Margaret Jobeth Williams is an American stage actress, director, and television personality born on December 6, 1948. A respected Hollywood veteran, Williams was born in Houston, Texas, the son of Frances Faye and Frederic Roger Williams.
Jobeth attended Jones High School in the South Park district of Houston, which she graduated from in 1966. During her school days, she was interested in acting, but her high school tutor saw it differently. She took her advice and was accepted into Pembroke College at Brown University in Rhode Island. She graduated from Pembroke in 1970 with a B.A. in English.
After graduation, Jobeth made the crucial decision to pursue a career in the performing arts. She decided to train in the performing arts at the Trinity Repertory Company in Providence, where she trained alongside Jim Barnhill and John Emigh for more than two and a half years. After her training, she moved to New York to begin her acting career and began appearing in various television series in the mid-1970s.
Her first recognized role on television was in 1972 when she starred in the children’s television series Jabberwocky and her character was named after her real name JoBeth. After she had appeared in various series in the 70s, Williams’ made her acting debut in 1979 in the film Kramer Gegen Kramer.
She is best remembered for her roles in the following films: “Stir Crazy” in 1980 alongside the adult comedian Richard Pryor and “Poltergeist” in 1982 and the sequel “Poltergeist II: The Other Side” in 1986. She also received an Emmy nomination in 1983 for her role as Reve Walsh – Wife of John Walsh in the film Adam 1983.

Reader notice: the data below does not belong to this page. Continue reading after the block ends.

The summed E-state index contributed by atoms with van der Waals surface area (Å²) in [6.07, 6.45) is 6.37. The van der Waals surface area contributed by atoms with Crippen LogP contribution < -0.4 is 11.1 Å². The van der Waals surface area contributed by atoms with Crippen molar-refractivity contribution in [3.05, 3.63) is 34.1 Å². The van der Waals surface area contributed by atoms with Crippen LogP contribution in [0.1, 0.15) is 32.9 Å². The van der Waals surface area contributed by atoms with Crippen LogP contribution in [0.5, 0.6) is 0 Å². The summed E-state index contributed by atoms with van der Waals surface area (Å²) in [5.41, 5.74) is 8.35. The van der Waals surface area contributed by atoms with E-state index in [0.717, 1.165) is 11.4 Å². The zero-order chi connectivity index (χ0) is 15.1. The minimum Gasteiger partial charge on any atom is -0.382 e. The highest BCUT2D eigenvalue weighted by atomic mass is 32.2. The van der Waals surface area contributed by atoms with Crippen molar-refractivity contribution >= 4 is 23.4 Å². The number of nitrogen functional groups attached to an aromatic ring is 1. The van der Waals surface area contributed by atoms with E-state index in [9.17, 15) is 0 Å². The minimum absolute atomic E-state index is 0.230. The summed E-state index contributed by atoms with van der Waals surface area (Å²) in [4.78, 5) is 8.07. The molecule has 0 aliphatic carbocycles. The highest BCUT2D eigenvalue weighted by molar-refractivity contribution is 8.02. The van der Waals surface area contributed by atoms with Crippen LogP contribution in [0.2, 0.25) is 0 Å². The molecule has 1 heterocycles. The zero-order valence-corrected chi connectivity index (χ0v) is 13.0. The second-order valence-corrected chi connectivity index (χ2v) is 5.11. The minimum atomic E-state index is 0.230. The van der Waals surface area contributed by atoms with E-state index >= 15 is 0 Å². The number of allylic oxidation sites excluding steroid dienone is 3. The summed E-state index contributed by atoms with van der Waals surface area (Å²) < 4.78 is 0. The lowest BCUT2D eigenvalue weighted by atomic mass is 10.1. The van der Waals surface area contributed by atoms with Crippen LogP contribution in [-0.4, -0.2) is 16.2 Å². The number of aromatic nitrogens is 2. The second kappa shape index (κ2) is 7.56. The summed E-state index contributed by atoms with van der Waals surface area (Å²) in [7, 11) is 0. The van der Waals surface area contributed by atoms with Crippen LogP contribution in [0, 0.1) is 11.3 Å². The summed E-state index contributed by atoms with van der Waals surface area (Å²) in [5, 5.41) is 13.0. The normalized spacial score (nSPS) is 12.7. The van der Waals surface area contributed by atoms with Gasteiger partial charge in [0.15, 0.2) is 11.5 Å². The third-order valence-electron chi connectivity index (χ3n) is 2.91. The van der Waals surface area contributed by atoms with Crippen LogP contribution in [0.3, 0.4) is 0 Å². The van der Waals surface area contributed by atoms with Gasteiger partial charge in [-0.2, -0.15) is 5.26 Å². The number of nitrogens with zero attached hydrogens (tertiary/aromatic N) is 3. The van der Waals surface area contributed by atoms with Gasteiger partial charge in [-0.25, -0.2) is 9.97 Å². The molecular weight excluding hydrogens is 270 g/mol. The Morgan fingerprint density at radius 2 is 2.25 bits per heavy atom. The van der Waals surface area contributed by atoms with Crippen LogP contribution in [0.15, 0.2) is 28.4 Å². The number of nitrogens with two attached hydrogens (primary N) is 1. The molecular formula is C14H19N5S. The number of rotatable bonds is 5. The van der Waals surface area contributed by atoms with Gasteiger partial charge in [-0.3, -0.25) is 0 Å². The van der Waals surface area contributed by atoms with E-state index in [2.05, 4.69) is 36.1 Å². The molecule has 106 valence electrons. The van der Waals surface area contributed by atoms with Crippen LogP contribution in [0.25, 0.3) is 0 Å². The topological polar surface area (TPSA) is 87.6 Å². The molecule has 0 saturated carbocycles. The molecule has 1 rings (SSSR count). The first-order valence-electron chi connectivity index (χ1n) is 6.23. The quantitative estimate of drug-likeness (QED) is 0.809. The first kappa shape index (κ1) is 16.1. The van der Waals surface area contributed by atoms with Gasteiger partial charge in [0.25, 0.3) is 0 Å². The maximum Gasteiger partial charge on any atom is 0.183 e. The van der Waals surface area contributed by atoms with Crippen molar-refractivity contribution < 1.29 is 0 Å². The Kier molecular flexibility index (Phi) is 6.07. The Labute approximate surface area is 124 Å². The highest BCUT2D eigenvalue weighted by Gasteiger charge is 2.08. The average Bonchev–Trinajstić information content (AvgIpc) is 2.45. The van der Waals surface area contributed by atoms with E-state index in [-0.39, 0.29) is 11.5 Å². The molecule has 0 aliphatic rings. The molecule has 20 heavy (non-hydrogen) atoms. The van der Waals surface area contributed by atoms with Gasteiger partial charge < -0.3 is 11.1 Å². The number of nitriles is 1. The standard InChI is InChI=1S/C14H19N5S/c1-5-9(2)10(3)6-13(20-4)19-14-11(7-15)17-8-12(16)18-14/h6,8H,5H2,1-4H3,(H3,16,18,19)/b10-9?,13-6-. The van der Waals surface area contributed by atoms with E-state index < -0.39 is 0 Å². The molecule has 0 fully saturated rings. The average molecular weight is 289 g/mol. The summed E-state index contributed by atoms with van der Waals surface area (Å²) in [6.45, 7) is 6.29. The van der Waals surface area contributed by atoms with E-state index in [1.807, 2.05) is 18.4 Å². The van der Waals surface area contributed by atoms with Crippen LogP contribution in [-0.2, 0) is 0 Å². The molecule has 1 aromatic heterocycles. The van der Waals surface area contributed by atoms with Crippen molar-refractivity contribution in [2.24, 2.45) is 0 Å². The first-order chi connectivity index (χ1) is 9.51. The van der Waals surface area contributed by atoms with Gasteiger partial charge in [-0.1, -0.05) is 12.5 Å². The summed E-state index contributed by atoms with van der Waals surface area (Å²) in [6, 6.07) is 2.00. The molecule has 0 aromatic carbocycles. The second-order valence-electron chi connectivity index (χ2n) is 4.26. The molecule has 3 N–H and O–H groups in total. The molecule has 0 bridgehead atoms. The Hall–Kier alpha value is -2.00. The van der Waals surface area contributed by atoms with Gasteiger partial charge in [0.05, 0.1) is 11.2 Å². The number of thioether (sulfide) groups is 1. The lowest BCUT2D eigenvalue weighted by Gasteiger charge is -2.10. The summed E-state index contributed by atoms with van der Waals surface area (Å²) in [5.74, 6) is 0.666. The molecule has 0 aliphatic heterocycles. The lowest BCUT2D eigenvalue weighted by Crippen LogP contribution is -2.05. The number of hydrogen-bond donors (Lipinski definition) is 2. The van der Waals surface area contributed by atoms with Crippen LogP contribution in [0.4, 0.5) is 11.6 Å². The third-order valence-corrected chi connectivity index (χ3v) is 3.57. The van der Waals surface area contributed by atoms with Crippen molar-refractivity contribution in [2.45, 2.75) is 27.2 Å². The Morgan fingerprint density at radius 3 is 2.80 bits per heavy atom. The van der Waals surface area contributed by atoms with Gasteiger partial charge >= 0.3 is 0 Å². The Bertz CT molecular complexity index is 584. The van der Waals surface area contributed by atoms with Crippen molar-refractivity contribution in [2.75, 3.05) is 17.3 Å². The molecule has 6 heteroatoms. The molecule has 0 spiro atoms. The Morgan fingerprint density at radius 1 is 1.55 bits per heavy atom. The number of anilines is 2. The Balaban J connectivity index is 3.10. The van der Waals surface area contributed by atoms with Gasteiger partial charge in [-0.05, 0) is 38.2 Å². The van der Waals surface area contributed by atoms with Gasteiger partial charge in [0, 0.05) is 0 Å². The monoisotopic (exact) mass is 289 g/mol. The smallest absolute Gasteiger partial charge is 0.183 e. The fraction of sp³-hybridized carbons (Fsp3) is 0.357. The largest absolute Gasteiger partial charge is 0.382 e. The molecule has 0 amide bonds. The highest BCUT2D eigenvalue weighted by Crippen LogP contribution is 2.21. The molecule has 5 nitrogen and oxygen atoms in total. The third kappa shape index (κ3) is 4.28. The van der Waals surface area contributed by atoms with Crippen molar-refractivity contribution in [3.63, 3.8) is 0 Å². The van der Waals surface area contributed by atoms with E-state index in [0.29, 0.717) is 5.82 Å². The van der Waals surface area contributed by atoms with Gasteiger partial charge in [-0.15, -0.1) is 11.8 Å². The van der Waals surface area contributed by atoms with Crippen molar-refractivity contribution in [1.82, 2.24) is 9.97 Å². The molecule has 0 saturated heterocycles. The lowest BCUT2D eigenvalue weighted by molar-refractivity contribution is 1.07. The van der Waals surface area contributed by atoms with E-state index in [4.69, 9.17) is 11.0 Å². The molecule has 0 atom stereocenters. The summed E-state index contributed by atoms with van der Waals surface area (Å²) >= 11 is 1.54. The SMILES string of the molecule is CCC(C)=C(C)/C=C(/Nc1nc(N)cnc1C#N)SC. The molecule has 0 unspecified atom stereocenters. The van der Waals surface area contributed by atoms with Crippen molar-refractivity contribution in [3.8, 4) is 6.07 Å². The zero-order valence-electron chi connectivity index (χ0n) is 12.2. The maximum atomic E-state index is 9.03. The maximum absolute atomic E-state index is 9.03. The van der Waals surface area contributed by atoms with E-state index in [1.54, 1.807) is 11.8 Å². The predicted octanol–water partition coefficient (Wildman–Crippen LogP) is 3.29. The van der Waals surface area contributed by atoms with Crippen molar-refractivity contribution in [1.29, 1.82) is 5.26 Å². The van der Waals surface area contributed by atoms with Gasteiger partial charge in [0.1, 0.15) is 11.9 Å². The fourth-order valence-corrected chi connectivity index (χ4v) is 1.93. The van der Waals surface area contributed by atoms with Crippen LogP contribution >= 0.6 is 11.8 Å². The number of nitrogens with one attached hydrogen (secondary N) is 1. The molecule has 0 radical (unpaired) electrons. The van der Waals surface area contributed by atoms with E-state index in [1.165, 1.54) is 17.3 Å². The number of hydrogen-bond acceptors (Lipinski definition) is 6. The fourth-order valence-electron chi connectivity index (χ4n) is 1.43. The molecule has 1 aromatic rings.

Jobeth’s next appearance was in CBS’s Murder Ordained in 1987, followed by Baby M in 1988. She starred in much smaller supporting roles such as the 1991 sex comedy Switch, starring Ellen Barkin and Jimmy Smits.
After a period away from the limelight and surviving in supporting roles, she was cast in Me, Myself & I in 1992, starring George Segal.
Jobeth’s versatility became apparent when she tried her hand at animation, providing a voice for CBS’s experimental fish police in 1992. It was a short-lived prime-time animated series in which John Ritter also starred.
Jobeth Williams scored with an impressive performance as a director in a 30-minute feature film, On Hope, starring Annette O’Toole and Mercedes Ruehl. The production was nominated for an Oscar for Best Short Film. She also directed an episode of the supernatural TV series Night Visions in 2001.
Five Facts You Need To Know About Jobeth Williams
1. Jobeth has been married but unable to bear children
Williams is married to the television director John Pasquin. The couple met at the beginning and lost no time in tying the knot. The couple was unable to have biological children and decided to adopt two children.
2. Inducted Into The Texas Film Hall Of Fame
In recognition of her outstanding services to her profession, she was inducted into the Texas Film Hall of Fame in Austin, Texas, on March 10, 2006.
3. Phobia for Skeletons
On the set of the horror movie “Poltergeist,” the production team decided to use plastic instead of plastic because of the low price of the real skeletons in the pool. Little did they know that skeletons were a taboo for Jobeth. To calm her down, producer Steven Speilberg crawled into the pool and told her, “When the lights go down, we both die”. And his strategy worked, and she went on with the scene.
4. She had to change Her accent
Born and raised in Texas, Jobeth Williams had developed a very strong and striking Texas twang from birth. During her training with the Trinity Repertory Company, Williams was told by her instructors that in order to make it to the top, she had to drop the Texas accent to get to the top. Before Williams moved to New York, she began voice training to suppress her Texas accent.
5. President of the Screen Actors Guild Foundation.
In 2009 Jobeth Williams was elected President of the Screen Actors Guild Foundation. The Foundation’s mission is to provide assistance and programs to professionals registered with the Guild.